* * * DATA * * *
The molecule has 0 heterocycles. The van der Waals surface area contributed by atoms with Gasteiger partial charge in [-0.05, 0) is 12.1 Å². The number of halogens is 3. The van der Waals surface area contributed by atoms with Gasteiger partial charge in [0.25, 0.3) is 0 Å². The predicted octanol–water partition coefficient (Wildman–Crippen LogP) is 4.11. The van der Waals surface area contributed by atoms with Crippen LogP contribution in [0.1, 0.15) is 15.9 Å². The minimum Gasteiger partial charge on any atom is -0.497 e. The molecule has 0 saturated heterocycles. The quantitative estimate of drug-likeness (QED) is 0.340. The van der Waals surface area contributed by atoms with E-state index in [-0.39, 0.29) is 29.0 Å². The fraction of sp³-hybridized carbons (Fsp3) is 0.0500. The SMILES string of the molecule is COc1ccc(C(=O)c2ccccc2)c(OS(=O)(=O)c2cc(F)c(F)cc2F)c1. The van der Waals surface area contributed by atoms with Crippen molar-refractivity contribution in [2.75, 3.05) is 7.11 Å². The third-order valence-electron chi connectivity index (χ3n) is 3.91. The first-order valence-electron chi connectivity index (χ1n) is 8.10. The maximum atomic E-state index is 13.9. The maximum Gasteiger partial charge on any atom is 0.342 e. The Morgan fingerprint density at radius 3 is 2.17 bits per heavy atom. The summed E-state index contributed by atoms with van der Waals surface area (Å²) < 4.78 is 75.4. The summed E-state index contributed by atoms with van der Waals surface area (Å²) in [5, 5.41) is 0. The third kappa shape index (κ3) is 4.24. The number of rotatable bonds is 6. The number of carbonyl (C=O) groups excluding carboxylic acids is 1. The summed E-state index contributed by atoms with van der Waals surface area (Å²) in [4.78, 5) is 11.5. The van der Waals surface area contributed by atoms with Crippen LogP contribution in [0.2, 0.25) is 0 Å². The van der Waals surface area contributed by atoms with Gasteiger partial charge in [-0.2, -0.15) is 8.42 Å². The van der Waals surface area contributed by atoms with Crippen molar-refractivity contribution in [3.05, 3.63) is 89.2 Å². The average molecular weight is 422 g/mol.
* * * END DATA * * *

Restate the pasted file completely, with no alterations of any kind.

The molecule has 0 heterocycles. The van der Waals surface area contributed by atoms with Gasteiger partial charge in [-0.05, 0) is 12.1 Å². The number of halogens is 3. The van der Waals surface area contributed by atoms with Gasteiger partial charge in [0.25, 0.3) is 0 Å². The predicted octanol–water partition coefficient (Wildman–Crippen LogP) is 4.11. The van der Waals surface area contributed by atoms with Crippen LogP contribution in [0.1, 0.15) is 15.9 Å². The minimum Gasteiger partial charge on any atom is -0.497 e. The molecule has 0 saturated heterocycles. The quantitative estimate of drug-likeness (QED) is 0.340. The van der Waals surface area contributed by atoms with E-state index in [-0.39, 0.29) is 29.0 Å². The fraction of sp³-hybridized carbons (Fsp3) is 0.0500. The SMILES string of the molecule is COc1ccc(C(=O)c2ccccc2)c(OS(=O)(=O)c2cc(F)c(F)cc2F)c1. The van der Waals surface area contributed by atoms with Crippen molar-refractivity contribution in [2.75, 3.05) is 7.11 Å². The third-order valence-electron chi connectivity index (χ3n) is 3.91. The first-order valence-electron chi connectivity index (χ1n) is 8.10. The maximum atomic E-state index is 13.9. The maximum Gasteiger partial charge on any atom is 0.342 e. The Morgan fingerprint density at radius 3 is 2.17 bits per heavy atom. The summed E-state index contributed by atoms with van der Waals surface area (Å²) < 4.78 is 75.4. The summed E-state index contributed by atoms with van der Waals surface area (Å²) in [5, 5.41) is 0. The third kappa shape index (κ3) is 4.24. The number of rotatable bonds is 6. The number of carbonyl (C=O) groups excluding carboxylic acids is 1. The summed E-state index contributed by atoms with van der Waals surface area (Å²) in [4.78, 5) is 11.5. The van der Waals surface area contributed by atoms with Crippen LogP contribution in [0.2, 0.25) is 0 Å². The van der Waals surface area contributed by atoms with Gasteiger partial charge in [-0.2, -0.15) is 8.42 Å². The van der Waals surface area contributed by atoms with Crippen molar-refractivity contribution in [3.05, 3.63) is 89.2 Å². The average molecular weight is 422 g/mol.